The world is currently suffering from a coronavirus known as the SARS-CoV-2, which brings the highly infectious disease, COVID-19, and a close relative of the SARS and MERS viruses. It is believed that the virus came from either bats or pangolins and jumped to humans.
Now, researchers have discovered six new coronaviruses in different species of bats.
The Discovery of Six New Coronaviruses
According to a report by the New York Post, researchers have found the new coronaviruses in three species of bats in Myanmar, namely the Greater Asiatic yellow house bat, the Horsefield's leaf-nosed bat, and the wrinkle-lipped free-tailed bat.
Researchers working with the Smithsonian's Global Health Program collected more than 750 samples of fecal matter and saliva from 464 bats from 11 different species.
They acquired the samples from three locations in the country where humans are usually in close contact with these bats and the wildlife in general due to cultural and recreational activities.
After getting the samples, the researchers analyzed their genetic sequences and compared them with the genome of known coronaviruses.
From that, they were able to find new viruses that were discovered for the first time, plus one that has been found in Southeast Asia, but never in Myanmar.
The six new coronaviruses were then given names: PREDICT-CoV-9, which is found in the Greater Asiatic yellow house bat, the PREDICT-CoV-82 and the PREDICT-CoV-47, which were from the wrinkle-lipped free-tailed bat, and the PREDICT-CoV-92, PREDICT-CoV-93, and the PREDICT-CoV-96, which were found from the Horsefield's leaf-nosed bat.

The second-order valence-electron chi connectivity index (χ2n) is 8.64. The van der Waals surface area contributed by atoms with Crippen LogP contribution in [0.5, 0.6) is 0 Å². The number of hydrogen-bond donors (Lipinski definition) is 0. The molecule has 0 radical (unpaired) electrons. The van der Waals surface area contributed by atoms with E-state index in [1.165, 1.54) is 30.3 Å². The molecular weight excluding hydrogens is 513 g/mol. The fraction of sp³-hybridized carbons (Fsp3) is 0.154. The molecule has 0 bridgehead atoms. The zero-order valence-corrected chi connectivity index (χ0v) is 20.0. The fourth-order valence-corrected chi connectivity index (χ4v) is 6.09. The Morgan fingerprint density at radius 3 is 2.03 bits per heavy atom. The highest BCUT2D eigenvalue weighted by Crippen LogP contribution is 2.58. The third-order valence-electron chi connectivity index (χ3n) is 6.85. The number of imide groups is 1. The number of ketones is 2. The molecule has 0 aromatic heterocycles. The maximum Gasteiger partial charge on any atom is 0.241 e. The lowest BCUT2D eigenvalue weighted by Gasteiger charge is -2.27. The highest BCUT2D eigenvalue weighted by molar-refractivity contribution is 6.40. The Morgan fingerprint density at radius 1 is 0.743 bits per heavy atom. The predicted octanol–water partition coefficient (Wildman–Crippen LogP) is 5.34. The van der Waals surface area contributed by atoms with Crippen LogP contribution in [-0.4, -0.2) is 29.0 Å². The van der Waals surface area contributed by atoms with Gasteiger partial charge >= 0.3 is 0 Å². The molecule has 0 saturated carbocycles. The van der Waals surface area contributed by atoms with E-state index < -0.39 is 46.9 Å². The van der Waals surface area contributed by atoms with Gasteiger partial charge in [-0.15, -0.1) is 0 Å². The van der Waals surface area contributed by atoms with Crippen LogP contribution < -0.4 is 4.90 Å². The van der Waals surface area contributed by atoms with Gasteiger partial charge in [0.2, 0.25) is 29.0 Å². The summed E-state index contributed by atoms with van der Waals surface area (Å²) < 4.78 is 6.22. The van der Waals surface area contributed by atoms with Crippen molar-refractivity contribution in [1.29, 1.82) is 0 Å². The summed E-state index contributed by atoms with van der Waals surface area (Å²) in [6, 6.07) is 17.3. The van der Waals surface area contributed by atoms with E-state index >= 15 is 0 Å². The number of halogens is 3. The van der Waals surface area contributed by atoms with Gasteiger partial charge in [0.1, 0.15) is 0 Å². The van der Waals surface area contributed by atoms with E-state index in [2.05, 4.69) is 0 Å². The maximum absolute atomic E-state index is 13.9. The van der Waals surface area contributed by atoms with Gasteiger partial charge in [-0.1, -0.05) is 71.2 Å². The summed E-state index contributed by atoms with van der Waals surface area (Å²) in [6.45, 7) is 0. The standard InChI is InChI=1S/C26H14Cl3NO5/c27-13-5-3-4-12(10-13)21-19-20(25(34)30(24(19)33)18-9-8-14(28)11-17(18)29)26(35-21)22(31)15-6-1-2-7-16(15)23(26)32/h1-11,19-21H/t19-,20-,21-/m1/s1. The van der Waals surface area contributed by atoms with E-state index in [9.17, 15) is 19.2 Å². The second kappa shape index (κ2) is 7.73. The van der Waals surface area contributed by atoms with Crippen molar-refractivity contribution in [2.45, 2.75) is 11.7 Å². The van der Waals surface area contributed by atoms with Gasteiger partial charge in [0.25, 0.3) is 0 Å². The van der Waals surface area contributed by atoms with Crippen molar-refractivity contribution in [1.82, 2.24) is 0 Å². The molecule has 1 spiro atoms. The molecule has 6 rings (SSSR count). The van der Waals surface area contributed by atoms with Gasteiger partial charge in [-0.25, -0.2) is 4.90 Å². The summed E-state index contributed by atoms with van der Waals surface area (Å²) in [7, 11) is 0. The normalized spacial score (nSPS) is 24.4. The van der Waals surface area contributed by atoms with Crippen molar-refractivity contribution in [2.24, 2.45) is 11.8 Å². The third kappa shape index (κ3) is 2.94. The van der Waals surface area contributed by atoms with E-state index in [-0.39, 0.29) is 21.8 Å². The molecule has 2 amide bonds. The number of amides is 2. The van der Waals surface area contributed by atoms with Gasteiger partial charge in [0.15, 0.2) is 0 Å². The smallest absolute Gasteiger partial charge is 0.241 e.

Nevertheless, LiveScience noted that these new coronaviruses are not genetically related to the SARS-CoV-2 or the novel coronavirus that brought COVID-19.
Why the Research is Essential
The study has been recently published in the journal PLOS ONE and took place from 2016 to 2018.
The scientists discovered these new coronaviruses while they were surveying bats from Myanmar as part of the PREDICT program, which is government-funded research that aims to identify any infectious diseases that may potentially hop from animals to humans.
"Viral pandemics remind us how closely human health is connected to the health of wildlife and the environment," said Marc Valitutto, the lead author of the study and a former wildlife vet with the Smithsonian's Global Health Program.
"Worldwide, humans are interacting with wildlife with increasing frequency, so the more we understand about these viruses in animals-what allows them to mutate and how they spread to other species--the better we can reduce their pandemic potential," he added.
Could the New Coronaviruses Pose a Threat?
It is believed that there are still thousands of coronaviruses present in bats and other mammals that are yet to be discovered.
According to the director of the Smithsonian's Global Health Program and co-author of the study, Suzan Murray, most coronaviruses do not pose any threat to humans.
However, the PREDICT program is essential since they can identify these diseases early on with the animals, and they could conduct investigations to know which of these diseases could potentially cause threats to public health.
The team consists of different scientists from different sectors, including the Smithsonian, the University of California, Davis, Myanmar's Ministry of Health and Sports, Ministry of Agriculture, Livestock and Irrigation, and Myanmar's Ministry of Natural Resources and Environmental Conservation.